Real life heroes are those like Malala Yousafzai who are willing to sacrifice their lives for worthy causes. She is strong, noble and admirable. But the world is otherwise generally bereft of those characteristics, which is why I live in fantasy.

To Be Resolved/ Daily Prompt

We’re entering the final days of 2014 — how did you do on your New Year’s resolutions these past 11.75 months? Is there any leftover item to be carried over to 2015?

Who does resolutions after the age of 30? Anybody? As a youth, I was hopeful and happy in the belief that I could resolve things in a year. And I tried hard to do whatever at least through March. And then something or another came along and the resolution was out the window. Looking back from a much greater age, I can see that some of those resolutions were foolish, some unobtainable under the best of circumstances, and some that were well on their way to being true, through no help from me.

Under the circumstances, I cannot say how my resolutions fared, since I didn’t make any. I would have been surprised, very surprised, if you had told me last January that I would be a blogger by now. I would have been even more amazed at the thought that I would be a writer of fantasy with one book finished and at the editor.  Since those wonders are enough to please me any year, I have to say that any resolutions would have paled by comparison.

I feel no need to make resolutions. I just look to the future and hope it will be better than the past. And this coming year has a lot to live up to, to be better than this year just passed. This has happened so rarely in my life that I am living in the glow, but writing fiercely to get the sequel of that first book ready to go. What would make this year better than the one just ending would be to be able to say at the end of the year that I have two books published. Now that would be wicked cool, as I used to say a long time ago.

A Writing Fool

I have continued writing on my sequel, and I suppose the good news is that it’s going so fast that I may have the first draft done before the first book is back from the editor. So far are the conflicts in the new book are human caused, though I expect that to change when I get into the second part. I am nearing the end of the first part at slightly over 23 thousand words. I expect no more than one or two thousand to complete it, but my characters have tricked me before. I make no commitments now that I know how much control they really are in. All it takes is for one to go walkabout, and the whole thing will screech to a halt.

The unrelated book I was writing and got stuck on might have been a simple walkabout that I missed. Of course it was probably 20 thousand words earlier than I was, and I know no one is willing or happy to discard 20 thousand words. There’s a lot of sweat equity in those words! However, I knew when I wrote them that they weren’t working, or should have. If I’m bored writing it, won’t my readers be equally bored? Didn’t someone once say, “Surprise the writer, surprise the reader?” Well I’m sure the corollary is “Bore the writer, bore the reader.”

There is still no evident title for the book. I can imagine something as terrible as “Rebellion: The Act of the Day” but that won’t fly. Maybe Trippy Rebellions to play off the first book’s name. Not likely. So the writing goes on, and the characters tell me what happens. It’s more than my life is worth to ignore this bunch. We’ve got some miles behind us, and I know which ones are tricksy and which are straight shooters. I just hope I’m fair to them all in the stories. I’m sure they’ll let me know if I stray too far, unlike the ones in that other book. No way these guys will lead me astray for more than an hour or two. But they’ll do that to keep me on my toes. I caught them a little earlier when I hadn’t written more than a hundred words off, and they were half pleased, half bummed that I’d cottoned on to them so quickly.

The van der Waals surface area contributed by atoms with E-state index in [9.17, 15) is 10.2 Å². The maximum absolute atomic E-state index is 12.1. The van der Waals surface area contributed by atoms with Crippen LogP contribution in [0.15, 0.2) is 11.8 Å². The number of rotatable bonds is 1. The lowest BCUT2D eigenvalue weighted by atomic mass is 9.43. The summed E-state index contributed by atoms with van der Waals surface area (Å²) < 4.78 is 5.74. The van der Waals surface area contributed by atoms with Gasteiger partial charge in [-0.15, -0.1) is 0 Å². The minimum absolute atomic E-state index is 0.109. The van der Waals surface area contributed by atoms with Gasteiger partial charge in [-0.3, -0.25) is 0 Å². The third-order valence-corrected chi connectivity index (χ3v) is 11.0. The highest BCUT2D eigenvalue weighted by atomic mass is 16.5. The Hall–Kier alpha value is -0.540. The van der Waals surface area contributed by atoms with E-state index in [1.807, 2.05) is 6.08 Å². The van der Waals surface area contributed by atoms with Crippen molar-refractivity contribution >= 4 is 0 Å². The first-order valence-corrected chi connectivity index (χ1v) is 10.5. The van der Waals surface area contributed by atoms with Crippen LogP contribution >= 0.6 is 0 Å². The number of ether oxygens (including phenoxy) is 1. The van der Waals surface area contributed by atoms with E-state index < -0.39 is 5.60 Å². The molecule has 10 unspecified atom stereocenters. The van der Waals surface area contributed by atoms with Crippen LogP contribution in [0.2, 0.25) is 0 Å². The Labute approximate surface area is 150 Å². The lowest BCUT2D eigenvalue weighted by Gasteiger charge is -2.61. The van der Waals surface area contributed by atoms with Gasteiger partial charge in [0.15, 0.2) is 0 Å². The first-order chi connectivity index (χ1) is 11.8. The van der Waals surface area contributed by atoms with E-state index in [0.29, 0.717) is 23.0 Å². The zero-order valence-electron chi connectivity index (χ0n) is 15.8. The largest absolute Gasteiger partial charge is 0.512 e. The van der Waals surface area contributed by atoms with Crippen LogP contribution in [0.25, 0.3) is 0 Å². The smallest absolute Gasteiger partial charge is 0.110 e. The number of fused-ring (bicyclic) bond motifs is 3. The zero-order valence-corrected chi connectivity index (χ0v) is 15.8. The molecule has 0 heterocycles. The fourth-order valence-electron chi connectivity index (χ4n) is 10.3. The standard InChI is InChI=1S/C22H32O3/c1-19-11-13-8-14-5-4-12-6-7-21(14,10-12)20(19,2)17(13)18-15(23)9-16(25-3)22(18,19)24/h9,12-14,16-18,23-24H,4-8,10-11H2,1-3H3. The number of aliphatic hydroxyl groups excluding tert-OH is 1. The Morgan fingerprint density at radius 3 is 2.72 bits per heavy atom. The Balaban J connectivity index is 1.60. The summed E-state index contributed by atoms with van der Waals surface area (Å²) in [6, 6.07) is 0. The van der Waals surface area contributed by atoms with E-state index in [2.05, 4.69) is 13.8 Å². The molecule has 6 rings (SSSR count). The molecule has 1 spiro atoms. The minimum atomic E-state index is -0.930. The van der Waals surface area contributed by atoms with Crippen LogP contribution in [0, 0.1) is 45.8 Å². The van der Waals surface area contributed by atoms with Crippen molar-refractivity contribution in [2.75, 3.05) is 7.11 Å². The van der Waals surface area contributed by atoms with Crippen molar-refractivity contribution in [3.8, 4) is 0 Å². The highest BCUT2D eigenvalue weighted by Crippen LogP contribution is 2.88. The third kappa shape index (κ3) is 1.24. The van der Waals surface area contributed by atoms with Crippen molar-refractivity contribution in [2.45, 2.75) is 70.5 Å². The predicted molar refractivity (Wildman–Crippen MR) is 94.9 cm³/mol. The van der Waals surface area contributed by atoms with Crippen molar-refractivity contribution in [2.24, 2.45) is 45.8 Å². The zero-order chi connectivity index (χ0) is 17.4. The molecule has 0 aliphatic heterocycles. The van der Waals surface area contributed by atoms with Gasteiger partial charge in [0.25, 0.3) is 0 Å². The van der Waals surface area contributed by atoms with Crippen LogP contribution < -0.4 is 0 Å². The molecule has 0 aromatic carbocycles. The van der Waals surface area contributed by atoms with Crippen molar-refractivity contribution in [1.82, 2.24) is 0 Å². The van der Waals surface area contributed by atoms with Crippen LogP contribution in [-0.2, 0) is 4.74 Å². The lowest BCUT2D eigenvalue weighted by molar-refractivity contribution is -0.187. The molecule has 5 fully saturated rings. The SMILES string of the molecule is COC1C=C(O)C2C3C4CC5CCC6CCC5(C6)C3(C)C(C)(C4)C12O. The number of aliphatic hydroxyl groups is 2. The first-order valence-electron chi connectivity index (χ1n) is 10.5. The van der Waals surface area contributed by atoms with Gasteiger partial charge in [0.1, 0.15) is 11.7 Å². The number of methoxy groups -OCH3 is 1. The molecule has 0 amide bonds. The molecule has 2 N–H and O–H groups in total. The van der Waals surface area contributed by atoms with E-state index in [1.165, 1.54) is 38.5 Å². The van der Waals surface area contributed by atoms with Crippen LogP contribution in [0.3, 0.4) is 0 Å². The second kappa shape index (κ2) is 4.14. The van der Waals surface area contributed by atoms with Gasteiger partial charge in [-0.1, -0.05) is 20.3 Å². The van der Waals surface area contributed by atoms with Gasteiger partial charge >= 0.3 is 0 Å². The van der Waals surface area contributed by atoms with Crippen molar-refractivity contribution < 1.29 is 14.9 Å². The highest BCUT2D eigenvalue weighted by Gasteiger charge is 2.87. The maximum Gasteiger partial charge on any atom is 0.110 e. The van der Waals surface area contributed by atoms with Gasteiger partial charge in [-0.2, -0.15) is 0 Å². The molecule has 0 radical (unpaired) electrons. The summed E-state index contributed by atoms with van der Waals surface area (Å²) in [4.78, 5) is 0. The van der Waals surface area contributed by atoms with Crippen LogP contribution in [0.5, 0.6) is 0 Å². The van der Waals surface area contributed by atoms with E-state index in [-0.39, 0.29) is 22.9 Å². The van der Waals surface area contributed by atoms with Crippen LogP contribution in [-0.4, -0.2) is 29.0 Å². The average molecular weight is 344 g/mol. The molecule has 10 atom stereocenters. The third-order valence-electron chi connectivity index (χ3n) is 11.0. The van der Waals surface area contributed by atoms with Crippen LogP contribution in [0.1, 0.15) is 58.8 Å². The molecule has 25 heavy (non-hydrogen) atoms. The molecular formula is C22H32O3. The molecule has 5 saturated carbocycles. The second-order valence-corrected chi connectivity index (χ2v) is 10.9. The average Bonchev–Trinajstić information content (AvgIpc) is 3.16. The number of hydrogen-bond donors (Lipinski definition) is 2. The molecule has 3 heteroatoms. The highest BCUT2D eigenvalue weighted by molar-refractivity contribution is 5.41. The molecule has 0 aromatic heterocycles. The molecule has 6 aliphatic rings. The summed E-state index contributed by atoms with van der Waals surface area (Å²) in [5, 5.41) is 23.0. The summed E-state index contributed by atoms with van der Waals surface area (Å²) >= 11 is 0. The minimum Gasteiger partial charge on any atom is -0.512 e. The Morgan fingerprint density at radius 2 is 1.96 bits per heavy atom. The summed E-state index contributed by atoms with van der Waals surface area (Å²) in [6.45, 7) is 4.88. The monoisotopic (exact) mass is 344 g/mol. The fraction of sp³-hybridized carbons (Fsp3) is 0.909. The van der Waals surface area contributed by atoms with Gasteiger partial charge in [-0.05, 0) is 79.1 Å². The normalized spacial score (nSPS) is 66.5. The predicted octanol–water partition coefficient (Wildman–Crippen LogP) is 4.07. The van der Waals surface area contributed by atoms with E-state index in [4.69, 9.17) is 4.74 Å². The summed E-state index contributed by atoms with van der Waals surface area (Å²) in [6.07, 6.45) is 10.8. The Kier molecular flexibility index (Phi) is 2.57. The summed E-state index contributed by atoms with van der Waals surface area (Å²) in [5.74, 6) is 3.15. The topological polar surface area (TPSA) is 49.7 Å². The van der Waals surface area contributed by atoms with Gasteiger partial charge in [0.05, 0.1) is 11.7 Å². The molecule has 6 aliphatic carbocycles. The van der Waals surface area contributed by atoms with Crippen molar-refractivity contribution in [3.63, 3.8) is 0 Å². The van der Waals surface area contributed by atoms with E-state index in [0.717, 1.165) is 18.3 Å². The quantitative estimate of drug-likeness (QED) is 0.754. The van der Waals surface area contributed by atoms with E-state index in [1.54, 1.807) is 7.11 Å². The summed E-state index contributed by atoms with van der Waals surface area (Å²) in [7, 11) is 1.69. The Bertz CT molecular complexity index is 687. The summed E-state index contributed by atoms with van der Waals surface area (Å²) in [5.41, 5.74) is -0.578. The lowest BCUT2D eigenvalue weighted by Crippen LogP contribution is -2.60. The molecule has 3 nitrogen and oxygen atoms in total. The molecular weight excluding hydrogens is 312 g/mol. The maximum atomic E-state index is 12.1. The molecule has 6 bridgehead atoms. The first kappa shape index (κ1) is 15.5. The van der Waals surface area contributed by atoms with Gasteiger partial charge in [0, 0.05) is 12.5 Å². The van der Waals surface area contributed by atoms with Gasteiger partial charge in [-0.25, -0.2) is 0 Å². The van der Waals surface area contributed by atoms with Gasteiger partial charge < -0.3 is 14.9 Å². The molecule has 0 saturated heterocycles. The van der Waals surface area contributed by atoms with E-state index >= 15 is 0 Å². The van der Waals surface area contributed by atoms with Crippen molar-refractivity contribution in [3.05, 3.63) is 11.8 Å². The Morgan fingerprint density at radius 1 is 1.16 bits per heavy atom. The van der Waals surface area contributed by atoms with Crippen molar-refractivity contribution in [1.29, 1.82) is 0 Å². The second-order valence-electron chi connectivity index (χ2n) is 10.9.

Well, I’ve got to get back to writing. They say I’m giving too much away about my writing process. But they also say it will work for anybody, just to listen to the characters. After all, it’s their story.

The Sequel–Ta Da!

Well, I’ve just come up for air after some very productive writing on the sequel to Fantastical Trips. It doesn’t have a name yet, but I’m not worried. I’ve got quite a ways to go, having recently crossed the 10,000 word mark, but there have been two surprises and at least two plot lines established. This is way better than I was at a comparable place in Fantastical Trips, so I’m hopeful. If I don’t appear for a few days, it’s because I’m writing away at this book while the fire is still hot.

I don’t know about the name thing. The trips in the first book were between parallel earths, mainly. This book, so far,  looks like it will all be on the parallel earth. It also looks like the main characters are dealing with threats to the Alliance of the six sentient species by people from our earth and by sorcerers from that earth. Nothing immediately springs to mind to draw in the image of multiple threats either to the alliance or to the integrity of one of the species.

On the other hand, I’m a pantser. The characters will tell me where to go with the story and I don’t have any control over that. It is, as I have said before, their story, their party. If I do what I did with FT, and give it a name now, that name will no longer be pertinent if they show me something completely different later on. So I’ll stick with Sequel until inspiration or a turn of phrase  hits me upside the head. Then I’ll start with the naming game.